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The wave of Afghan assassinations underscores a complicated security situation

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Dar Yasin/AP

(Read caption) Afghan army soldiers carry coffin of Mohammed Ashim Watanwal who was killed by armed gunmen during Sunday's attack, during his funeral procession in Kabul, Afghanistan, on July 18.

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Afghanistan has always seemed to be a difficult country to read, but as the NATO has begun looking to exit, ever more divergent narratives are emerging. As a firsthand observer to it all, I'm often asked which narrative to believe. Is or isn't Afghanistan ready for drawdown?

The best answer I can come up with? It’s complicated.

Last night, Hashim Watanwal, a member of parliament from Uruzgan province was killed while visiting Jan Mohammed Khan, a senior adviser to President Hamid Karzai and major power-broker here. Two suicide bombers entered Mr. Khan’s house in an a presumably secure neighborhood of Kabul and killed the two men.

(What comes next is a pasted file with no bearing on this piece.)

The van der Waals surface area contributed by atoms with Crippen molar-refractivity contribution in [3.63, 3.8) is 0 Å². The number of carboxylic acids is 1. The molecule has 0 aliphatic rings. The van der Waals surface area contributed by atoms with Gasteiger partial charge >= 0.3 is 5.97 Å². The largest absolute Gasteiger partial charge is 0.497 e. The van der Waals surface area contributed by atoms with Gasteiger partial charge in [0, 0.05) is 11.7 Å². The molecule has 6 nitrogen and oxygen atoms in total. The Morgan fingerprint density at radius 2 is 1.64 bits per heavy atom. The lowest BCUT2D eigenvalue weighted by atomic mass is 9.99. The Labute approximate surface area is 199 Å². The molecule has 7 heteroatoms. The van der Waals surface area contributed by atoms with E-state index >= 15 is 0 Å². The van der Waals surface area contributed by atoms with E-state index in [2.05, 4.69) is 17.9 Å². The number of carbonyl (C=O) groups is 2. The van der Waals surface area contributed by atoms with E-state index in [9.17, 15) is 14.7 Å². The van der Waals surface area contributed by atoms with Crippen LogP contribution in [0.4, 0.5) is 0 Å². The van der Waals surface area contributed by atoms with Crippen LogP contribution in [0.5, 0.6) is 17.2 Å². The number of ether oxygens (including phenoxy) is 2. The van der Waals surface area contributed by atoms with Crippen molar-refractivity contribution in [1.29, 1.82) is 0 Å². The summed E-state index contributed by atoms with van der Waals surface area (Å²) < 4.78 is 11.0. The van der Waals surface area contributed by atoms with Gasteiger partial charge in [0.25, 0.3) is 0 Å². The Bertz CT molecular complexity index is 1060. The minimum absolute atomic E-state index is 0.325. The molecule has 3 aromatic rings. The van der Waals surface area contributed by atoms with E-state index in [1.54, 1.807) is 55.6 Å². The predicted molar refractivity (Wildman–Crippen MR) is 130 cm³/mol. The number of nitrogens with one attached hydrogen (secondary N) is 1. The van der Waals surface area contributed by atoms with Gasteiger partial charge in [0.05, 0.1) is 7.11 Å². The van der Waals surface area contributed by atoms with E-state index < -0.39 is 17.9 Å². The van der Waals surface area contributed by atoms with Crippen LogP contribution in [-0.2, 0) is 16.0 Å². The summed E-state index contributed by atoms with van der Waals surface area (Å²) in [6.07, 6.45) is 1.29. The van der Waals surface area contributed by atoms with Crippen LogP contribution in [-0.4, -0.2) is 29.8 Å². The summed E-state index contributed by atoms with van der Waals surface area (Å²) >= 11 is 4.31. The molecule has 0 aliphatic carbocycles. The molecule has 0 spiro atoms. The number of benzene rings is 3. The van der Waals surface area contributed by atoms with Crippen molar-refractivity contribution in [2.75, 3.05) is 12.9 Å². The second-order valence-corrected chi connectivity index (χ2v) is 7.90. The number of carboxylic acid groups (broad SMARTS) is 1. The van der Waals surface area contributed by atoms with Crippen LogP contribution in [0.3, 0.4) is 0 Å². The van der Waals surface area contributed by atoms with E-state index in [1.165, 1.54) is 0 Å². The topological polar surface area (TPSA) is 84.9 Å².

While I’d never met Mr. Watanwal in person, I’d talked to him several times over the phone, most recently on Thursday, and he proved a helpful and friendly source. He’s also the second person I’ve talked to in recent months who has been killed within days of speaking with me: The other was Gen. Khan Mohammad Mujahid, police chief for Kandahar Province.

Though Watanwal and General Mujahid held different opinions about where the country was headed shortly before their deaths – Watanwal was cynical and Mujahid said he’d seen major improvements – their murders inside secure compounds stand as a stark reminder of how unstable Afghanistan remains.

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